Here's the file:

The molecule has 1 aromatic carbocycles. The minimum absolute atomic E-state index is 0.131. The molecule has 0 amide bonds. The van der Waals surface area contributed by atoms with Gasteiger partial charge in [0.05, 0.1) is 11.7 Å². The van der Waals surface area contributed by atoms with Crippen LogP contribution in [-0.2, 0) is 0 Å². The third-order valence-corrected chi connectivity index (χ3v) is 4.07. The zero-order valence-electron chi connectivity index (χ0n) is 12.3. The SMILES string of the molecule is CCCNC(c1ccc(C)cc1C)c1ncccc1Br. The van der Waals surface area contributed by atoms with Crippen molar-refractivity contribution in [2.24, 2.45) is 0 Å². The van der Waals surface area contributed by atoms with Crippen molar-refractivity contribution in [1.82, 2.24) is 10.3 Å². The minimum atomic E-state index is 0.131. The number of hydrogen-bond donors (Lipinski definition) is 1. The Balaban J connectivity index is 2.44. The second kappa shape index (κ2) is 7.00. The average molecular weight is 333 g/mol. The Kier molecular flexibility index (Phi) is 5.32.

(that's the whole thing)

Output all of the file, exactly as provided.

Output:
The molecule has 1 aromatic carbocycles. The minimum absolute atomic E-state index is 0.131. The molecule has 0 amide bonds. The van der Waals surface area contributed by atoms with Gasteiger partial charge in [0.05, 0.1) is 11.7 Å². The van der Waals surface area contributed by atoms with Crippen LogP contribution in [-0.2, 0) is 0 Å². The third-order valence-corrected chi connectivity index (χ3v) is 4.07. The zero-order valence-electron chi connectivity index (χ0n) is 12.3. The SMILES string of the molecule is CCCNC(c1ccc(C)cc1C)c1ncccc1Br. The van der Waals surface area contributed by atoms with Crippen molar-refractivity contribution in [2.24, 2.45) is 0 Å². The van der Waals surface area contributed by atoms with Crippen molar-refractivity contribution in [1.82, 2.24) is 10.3 Å². The minimum atomic E-state index is 0.131. The number of hydrogen-bond donors (Lipinski definition) is 1. The Balaban J connectivity index is 2.44. The second kappa shape index (κ2) is 7.00. The average molecular weight is 333 g/mol. The Kier molecular flexibility index (Phi) is 5.32.